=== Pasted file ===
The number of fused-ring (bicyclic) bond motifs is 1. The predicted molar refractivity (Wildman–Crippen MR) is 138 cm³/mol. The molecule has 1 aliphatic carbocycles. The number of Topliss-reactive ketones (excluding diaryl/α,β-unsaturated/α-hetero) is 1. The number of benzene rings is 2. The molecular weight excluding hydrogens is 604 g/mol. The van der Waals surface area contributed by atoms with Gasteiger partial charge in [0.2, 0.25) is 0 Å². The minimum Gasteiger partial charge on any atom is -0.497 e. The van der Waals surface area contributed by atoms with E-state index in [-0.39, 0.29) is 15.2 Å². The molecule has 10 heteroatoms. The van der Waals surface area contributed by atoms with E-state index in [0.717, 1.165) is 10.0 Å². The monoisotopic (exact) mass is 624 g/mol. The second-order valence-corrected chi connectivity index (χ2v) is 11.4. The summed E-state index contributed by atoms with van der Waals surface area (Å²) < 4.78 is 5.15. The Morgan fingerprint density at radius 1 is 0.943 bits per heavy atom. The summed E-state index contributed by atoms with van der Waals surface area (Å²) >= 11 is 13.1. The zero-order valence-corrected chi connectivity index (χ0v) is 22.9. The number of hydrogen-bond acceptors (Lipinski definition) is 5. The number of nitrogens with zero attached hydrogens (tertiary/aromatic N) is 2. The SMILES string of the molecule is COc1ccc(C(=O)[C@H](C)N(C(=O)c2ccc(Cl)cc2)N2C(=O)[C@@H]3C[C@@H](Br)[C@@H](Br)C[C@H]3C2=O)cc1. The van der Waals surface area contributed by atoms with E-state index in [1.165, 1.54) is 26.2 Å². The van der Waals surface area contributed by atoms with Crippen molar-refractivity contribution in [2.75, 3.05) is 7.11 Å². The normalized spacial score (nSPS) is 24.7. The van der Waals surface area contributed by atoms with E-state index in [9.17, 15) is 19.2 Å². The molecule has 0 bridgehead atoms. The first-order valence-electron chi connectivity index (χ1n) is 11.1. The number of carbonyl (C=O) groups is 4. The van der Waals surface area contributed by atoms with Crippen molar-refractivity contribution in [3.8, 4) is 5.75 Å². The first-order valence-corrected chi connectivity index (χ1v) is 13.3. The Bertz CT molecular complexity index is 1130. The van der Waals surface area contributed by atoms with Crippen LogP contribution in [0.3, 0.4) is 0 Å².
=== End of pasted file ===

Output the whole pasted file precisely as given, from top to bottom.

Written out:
The number of fused-ring (bicyclic) bond motifs is 1. The predicted molar refractivity (Wildman–Crippen MR) is 138 cm³/mol. The molecule has 1 aliphatic carbocycles. The number of Topliss-reactive ketones (excluding diaryl/α,β-unsaturated/α-hetero) is 1. The number of benzene rings is 2. The molecular weight excluding hydrogens is 604 g/mol. The van der Waals surface area contributed by atoms with Gasteiger partial charge in [0.2, 0.25) is 0 Å². The minimum Gasteiger partial charge on any atom is -0.497 e. The van der Waals surface area contributed by atoms with E-state index in [-0.39, 0.29) is 15.2 Å². The molecule has 10 heteroatoms. The van der Waals surface area contributed by atoms with E-state index in [0.717, 1.165) is 10.0 Å². The monoisotopic (exact) mass is 624 g/mol. The second-order valence-corrected chi connectivity index (χ2v) is 11.4. The summed E-state index contributed by atoms with van der Waals surface area (Å²) < 4.78 is 5.15. The Morgan fingerprint density at radius 1 is 0.943 bits per heavy atom. The summed E-state index contributed by atoms with van der Waals surface area (Å²) >= 11 is 13.1. The zero-order valence-corrected chi connectivity index (χ0v) is 22.9. The number of hydrogen-bond acceptors (Lipinski definition) is 5. The number of nitrogens with zero attached hydrogens (tertiary/aromatic N) is 2. The SMILES string of the molecule is COc1ccc(C(=O)[C@H](C)N(C(=O)c2ccc(Cl)cc2)N2C(=O)[C@@H]3C[C@@H](Br)[C@@H](Br)C[C@H]3C2=O)cc1. The van der Waals surface area contributed by atoms with E-state index in [1.165, 1.54) is 26.2 Å². The van der Waals surface area contributed by atoms with Crippen molar-refractivity contribution in [2.75, 3.05) is 7.11 Å². The normalized spacial score (nSPS) is 24.7. The van der Waals surface area contributed by atoms with E-state index in [9.17, 15) is 19.2 Å². The molecule has 0 bridgehead atoms. The first-order valence-electron chi connectivity index (χ1n) is 11.1. The number of carbonyl (C=O) groups is 4. The van der Waals surface area contributed by atoms with Crippen molar-refractivity contribution in [3.8, 4) is 5.75 Å². The first-order valence-corrected chi connectivity index (χ1v) is 13.3. The Bertz CT molecular complexity index is 1130. The van der Waals surface area contributed by atoms with Crippen LogP contribution in [0.3, 0.4) is 0 Å².